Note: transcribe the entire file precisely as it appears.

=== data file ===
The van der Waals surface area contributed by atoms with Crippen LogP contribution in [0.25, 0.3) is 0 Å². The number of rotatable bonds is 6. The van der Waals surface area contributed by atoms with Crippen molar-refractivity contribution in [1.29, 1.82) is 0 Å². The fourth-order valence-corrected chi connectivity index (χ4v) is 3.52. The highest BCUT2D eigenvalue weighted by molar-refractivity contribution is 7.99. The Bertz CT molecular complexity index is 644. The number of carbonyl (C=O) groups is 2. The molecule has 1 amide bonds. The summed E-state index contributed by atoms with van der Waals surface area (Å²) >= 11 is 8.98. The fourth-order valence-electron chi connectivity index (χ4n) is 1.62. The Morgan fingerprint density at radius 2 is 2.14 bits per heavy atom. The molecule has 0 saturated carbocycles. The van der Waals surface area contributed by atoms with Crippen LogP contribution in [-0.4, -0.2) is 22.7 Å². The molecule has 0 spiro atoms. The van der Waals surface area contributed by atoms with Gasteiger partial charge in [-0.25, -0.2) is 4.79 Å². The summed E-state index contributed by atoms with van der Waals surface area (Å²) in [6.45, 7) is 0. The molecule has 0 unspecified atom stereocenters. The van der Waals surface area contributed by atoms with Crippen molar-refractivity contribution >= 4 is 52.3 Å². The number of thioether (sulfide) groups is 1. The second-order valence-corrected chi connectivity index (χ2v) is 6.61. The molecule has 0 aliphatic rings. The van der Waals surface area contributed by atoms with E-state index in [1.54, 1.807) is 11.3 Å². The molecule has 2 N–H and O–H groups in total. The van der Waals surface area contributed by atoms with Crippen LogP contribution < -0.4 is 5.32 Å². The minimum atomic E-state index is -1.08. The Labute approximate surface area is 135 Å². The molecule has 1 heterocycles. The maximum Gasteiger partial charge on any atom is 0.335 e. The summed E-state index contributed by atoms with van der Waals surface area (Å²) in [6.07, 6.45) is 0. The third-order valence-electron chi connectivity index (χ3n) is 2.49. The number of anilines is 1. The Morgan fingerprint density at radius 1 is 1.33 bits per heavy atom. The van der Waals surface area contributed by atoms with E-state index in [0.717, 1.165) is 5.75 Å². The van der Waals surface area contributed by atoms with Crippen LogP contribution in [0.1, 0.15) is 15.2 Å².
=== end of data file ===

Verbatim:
The van der Waals surface area contributed by atoms with Crippen LogP contribution in [0.25, 0.3) is 0 Å². The number of rotatable bonds is 6. The van der Waals surface area contributed by atoms with Crippen molar-refractivity contribution in [1.29, 1.82) is 0 Å². The fourth-order valence-corrected chi connectivity index (χ4v) is 3.52. The highest BCUT2D eigenvalue weighted by molar-refractivity contribution is 7.99. The Bertz CT molecular complexity index is 644. The number of carbonyl (C=O) groups is 2. The molecule has 1 amide bonds. The summed E-state index contributed by atoms with van der Waals surface area (Å²) >= 11 is 8.98. The fourth-order valence-electron chi connectivity index (χ4n) is 1.62. The Morgan fingerprint density at radius 2 is 2.14 bits per heavy atom. The molecule has 0 saturated carbocycles. The van der Waals surface area contributed by atoms with Crippen LogP contribution in [-0.4, -0.2) is 22.7 Å². The molecule has 0 spiro atoms. The van der Waals surface area contributed by atoms with Gasteiger partial charge in [-0.25, -0.2) is 4.79 Å². The summed E-state index contributed by atoms with van der Waals surface area (Å²) in [6.45, 7) is 0. The molecule has 0 unspecified atom stereocenters. The van der Waals surface area contributed by atoms with Crippen molar-refractivity contribution >= 4 is 52.3 Å². The number of thioether (sulfide) groups is 1. The second-order valence-corrected chi connectivity index (χ2v) is 6.61. The molecule has 0 aliphatic rings. The van der Waals surface area contributed by atoms with E-state index in [1.54, 1.807) is 11.3 Å². The molecule has 2 N–H and O–H groups in total. The van der Waals surface area contributed by atoms with Crippen LogP contribution < -0.4 is 5.32 Å². The minimum atomic E-state index is -1.08. The Labute approximate surface area is 135 Å². The molecule has 1 heterocycles. The maximum Gasteiger partial charge on any atom is 0.335 e. The summed E-state index contributed by atoms with van der Waals surface area (Å²) in [6.07, 6.45) is 0. The third-order valence-electron chi connectivity index (χ3n) is 2.49. The number of anilines is 1. The Morgan fingerprint density at radius 1 is 1.33 bits per heavy atom. The van der Waals surface area contributed by atoms with E-state index in [0.717, 1.165) is 5.75 Å². The van der Waals surface area contributed by atoms with Crippen LogP contribution in [0.1, 0.15) is 15.2 Å².